Posted by Editoress on 01/26/12
In the latest edition of the American publication Outside, writer Bill Gifford has a piece that is creating a stir. Called It's Not About the Lab Rats, the feature article investigates the relationship between Lance Armstrong and his cancer foundation, Livestrong.
Gifford points out that, contrary to what many people believe, Livestrong does not fund research - it has been phasing out that side of its program since 2005, and stopped accepting proposals in 2010. What Livestrong does do, is provide support services; such as helping cancer sufferers access resources, develop financial plans and negotiate through the healthcare system. These services, as Gifford admits, are in short supply, and that Livestrong is providing a valuable service.
Lance Armstrong holding a press conference before the start of the 2010 5th stage of the ATOC
He also states that every investigation undertaken supports Armstrong's contention that he (Armstrong, personally) has never taken monies from the foundation for his personal use or expenses. However, Gifford suggests that the foundation (and Armstrong) continue to perpetuate the myth that they are fighting cancer, at the research level, and that this fallacy helps raise money for Livestrong.
Further, Gifford suggests that Livestrong helps to burnish Armstrong's image, very helpful now that he has left cycling, and is fighting allegations of a systematic program of doping. Gifford provides facts and figures showing that Armstrong receives significant fees for his appearances at events, such as rides and speaking engagements.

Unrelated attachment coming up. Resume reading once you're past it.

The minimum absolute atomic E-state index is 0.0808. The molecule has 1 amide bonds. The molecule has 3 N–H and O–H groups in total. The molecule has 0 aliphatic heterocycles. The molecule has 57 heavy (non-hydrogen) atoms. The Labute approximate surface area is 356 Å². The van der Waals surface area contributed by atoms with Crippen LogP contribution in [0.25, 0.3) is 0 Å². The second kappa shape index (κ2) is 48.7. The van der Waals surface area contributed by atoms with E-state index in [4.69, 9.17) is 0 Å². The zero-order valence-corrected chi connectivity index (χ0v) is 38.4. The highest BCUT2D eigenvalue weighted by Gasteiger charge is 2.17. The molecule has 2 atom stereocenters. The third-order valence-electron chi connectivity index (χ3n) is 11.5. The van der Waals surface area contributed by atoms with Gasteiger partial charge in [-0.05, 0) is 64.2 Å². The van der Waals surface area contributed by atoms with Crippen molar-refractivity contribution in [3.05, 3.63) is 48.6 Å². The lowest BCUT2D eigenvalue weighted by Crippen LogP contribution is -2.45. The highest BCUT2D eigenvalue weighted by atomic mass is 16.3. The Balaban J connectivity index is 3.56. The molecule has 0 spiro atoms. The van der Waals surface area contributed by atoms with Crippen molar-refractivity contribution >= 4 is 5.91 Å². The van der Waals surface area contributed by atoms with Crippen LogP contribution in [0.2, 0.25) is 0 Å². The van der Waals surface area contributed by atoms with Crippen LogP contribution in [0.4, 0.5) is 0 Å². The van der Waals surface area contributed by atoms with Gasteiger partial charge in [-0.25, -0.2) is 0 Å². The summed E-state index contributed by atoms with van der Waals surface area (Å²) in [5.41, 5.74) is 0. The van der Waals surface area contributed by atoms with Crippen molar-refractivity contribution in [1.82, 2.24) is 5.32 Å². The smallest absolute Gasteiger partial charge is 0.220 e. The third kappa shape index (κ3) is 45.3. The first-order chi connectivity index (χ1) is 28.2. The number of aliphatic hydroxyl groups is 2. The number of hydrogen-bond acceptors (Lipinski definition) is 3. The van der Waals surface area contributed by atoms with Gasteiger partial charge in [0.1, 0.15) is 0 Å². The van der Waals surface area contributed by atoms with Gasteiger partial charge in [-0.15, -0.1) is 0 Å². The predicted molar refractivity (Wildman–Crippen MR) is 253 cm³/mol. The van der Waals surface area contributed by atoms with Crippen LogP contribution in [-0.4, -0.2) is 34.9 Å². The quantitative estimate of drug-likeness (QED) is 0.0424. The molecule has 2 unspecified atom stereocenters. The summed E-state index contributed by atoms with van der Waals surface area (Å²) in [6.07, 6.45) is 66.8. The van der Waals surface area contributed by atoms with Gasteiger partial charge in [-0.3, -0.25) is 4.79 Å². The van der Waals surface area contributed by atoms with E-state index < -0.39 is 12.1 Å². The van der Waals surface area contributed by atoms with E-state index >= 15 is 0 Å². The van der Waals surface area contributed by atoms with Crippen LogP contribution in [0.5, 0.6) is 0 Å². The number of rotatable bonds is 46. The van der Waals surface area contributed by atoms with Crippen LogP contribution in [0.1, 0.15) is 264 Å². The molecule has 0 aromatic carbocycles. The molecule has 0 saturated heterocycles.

In the article, Gifford says "In a sense, Livestrong and Lance are like conjoined twins, each depending on the other for survival. Separating them - or even figuring out where one ends and the other begins - is no small task. The foundation is a major reason why sponsors are attracted to Armstrong; as his agent Bill Stapleton put it in 2001, his survivor story “broadened and deepened the brand ... and then everybody wanted him.” But the reverse is also true: Without Lance, Livestrong would be just another cancer charity scrapping for funds."
Further on, he is even more blunt: "Armstrong benefits from his foundation in another, less tangible way: everything he does in connection with Livestrong gets him good press, diluting the flow of scandal stories."
Already, the article has generated huge press - CBC Radio's flagship national morning show - Q - had Bill Gifford on this morning for a nearly 30 minute discussion, and the article has been referenced in most major news sources.
In the end - like most things involving Lance Armstrong - It's Not About the Lab Rats provides yet another complex and confusing glimpse at a man that is a hero to many, and considered the worst kind of cheater by others.
Read the full Bill Gifford article from Outside magazine Here.
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